The other book in the above photo is more in line with what is desired, and it, too, is from a Moses film, 1998's The Prince of Egypt. It styles itself as a "Movie Scrapbook" and the front cover explains that it is "An in-depth look behind the scenes". Inside it takes various looks behind the scenes, including one called "Creating the Design". From memory similar books have been released for other more recent Bible films, though if they have I don't think I have any.

    Actually though these things are far more likely to pop up as extra features on the DVD/Blu-ray discs. Special editions of most of the major Bible films have been made, and are often full of this sort of information - The Passion of the Christ for example is packed with this extra features of this sort, as also is The Miracle Maker. These obviously aren't quite still photos but if someone is just trying to get a general impression then film is as good as a book, and still pictures can be achieved from screen grabs on your PC/laptop. If you don't have any software that does this, then I'd recommend VLC which is open source (and therefore free), widely used, and well thought of.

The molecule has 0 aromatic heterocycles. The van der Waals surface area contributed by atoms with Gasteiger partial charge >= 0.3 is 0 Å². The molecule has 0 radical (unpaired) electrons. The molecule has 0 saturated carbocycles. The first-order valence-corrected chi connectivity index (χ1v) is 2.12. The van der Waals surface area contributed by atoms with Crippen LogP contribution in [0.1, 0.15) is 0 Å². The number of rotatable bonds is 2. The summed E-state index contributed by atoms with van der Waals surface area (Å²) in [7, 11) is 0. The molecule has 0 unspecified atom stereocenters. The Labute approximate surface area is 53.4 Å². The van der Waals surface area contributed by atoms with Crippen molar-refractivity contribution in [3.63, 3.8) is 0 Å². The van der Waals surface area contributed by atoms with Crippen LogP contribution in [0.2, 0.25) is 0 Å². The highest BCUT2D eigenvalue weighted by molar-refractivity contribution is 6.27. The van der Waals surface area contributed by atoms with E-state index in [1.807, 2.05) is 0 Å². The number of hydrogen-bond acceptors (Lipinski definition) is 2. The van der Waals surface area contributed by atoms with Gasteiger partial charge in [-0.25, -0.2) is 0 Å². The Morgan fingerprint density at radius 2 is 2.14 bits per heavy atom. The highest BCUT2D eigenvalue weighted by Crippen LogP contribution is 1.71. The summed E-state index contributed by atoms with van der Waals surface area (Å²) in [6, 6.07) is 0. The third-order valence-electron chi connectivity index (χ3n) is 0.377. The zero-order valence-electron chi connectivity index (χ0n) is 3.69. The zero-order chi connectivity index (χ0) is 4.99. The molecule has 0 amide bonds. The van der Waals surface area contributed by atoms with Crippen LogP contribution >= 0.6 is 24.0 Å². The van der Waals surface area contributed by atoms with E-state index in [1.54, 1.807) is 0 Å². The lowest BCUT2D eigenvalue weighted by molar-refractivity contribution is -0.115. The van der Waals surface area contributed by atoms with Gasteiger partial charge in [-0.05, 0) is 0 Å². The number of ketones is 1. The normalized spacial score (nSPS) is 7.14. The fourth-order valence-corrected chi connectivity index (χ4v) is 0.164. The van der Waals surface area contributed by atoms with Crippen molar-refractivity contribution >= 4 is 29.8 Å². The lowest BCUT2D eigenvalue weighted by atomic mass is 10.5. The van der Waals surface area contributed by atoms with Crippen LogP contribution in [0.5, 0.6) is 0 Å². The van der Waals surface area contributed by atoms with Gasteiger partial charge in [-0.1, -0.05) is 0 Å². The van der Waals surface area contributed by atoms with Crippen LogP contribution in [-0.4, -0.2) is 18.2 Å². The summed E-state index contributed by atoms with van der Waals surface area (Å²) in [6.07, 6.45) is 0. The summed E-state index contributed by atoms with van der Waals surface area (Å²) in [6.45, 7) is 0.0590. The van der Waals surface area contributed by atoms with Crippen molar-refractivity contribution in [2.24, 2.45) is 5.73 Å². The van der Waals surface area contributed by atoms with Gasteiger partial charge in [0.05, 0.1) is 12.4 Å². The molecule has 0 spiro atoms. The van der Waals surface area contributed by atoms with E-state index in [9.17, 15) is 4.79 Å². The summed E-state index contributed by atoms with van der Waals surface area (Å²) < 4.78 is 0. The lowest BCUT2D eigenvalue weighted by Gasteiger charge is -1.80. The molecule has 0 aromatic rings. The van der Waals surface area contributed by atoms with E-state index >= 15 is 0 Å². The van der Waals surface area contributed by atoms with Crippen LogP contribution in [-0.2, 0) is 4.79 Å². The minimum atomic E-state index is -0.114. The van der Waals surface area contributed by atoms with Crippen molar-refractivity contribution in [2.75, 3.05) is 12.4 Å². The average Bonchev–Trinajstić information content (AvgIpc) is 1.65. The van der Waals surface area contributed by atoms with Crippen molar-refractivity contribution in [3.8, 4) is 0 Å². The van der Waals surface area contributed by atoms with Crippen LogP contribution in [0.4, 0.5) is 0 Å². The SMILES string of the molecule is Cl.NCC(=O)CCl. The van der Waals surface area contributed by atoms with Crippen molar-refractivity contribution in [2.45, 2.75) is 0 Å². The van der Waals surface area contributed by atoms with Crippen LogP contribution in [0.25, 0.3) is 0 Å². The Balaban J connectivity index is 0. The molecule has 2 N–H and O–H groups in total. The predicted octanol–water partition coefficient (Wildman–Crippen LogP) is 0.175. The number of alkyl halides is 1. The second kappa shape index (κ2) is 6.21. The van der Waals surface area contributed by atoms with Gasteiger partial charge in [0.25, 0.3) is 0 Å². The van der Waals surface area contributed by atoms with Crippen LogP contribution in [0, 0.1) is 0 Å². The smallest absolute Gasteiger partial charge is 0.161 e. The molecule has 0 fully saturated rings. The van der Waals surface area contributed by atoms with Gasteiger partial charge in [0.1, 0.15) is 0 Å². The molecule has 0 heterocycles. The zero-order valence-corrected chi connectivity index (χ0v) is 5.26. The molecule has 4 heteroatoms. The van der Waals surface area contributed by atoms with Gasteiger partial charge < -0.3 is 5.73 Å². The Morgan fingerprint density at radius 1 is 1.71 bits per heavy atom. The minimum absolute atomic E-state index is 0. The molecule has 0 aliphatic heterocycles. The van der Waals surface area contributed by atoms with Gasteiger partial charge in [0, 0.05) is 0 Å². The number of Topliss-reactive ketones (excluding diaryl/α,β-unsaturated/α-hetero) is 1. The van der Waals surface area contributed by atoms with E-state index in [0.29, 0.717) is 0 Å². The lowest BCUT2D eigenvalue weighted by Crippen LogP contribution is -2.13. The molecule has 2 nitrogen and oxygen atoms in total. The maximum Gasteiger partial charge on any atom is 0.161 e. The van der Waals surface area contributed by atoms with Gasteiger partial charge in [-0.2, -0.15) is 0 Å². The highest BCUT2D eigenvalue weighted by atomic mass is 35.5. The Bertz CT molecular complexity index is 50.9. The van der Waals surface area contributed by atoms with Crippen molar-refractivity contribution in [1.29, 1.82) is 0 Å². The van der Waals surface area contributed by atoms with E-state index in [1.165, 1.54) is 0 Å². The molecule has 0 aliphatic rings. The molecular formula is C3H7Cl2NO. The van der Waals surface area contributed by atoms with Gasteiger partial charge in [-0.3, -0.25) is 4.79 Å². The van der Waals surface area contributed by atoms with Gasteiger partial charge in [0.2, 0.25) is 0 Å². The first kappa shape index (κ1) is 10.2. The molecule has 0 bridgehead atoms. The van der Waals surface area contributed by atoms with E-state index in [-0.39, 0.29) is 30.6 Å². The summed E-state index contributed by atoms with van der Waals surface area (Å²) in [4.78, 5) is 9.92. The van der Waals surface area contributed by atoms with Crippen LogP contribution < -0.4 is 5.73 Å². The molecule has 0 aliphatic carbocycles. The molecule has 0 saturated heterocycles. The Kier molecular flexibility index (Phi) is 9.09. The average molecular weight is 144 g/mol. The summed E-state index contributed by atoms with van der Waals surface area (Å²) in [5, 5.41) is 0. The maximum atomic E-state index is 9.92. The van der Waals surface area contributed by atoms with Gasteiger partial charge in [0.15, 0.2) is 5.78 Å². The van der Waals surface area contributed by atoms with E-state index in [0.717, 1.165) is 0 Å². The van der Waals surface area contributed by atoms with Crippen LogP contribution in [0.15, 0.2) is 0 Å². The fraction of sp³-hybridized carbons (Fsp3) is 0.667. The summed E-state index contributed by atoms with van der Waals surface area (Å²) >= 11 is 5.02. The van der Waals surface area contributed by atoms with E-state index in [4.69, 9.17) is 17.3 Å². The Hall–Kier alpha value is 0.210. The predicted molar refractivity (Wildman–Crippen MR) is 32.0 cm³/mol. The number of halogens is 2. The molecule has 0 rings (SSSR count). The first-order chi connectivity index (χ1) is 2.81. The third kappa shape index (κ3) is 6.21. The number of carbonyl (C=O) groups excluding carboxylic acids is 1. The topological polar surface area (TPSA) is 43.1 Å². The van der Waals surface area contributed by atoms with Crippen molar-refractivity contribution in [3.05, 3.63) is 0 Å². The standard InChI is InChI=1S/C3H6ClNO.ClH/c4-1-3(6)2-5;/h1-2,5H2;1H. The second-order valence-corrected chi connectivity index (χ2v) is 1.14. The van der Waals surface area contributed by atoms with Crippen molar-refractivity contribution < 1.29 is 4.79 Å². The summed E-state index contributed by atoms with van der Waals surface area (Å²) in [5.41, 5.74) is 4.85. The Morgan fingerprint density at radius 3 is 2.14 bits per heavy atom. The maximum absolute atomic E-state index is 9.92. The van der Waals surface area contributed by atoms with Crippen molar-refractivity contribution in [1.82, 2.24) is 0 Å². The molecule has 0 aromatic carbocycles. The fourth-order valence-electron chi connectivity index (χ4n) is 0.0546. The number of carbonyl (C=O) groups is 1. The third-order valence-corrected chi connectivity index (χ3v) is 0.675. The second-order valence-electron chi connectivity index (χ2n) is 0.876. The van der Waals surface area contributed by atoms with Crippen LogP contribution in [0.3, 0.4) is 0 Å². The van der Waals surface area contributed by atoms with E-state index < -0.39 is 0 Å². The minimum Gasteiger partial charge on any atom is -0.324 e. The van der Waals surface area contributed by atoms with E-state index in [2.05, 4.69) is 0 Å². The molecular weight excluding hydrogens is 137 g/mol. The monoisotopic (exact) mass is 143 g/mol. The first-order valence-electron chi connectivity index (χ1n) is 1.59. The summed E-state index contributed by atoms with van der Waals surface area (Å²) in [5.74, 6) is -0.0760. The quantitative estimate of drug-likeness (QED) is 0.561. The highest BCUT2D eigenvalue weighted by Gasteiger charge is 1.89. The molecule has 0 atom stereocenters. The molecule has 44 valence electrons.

If anyone has anything to add, please do chip in in the comments below. I know I've been a bit slow recently in moderating comments, but I'll keep a special watch out over the next few weeks.

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    Thursday, January 03, 2013

    David Suchet: In the Footsteps of Saint Paul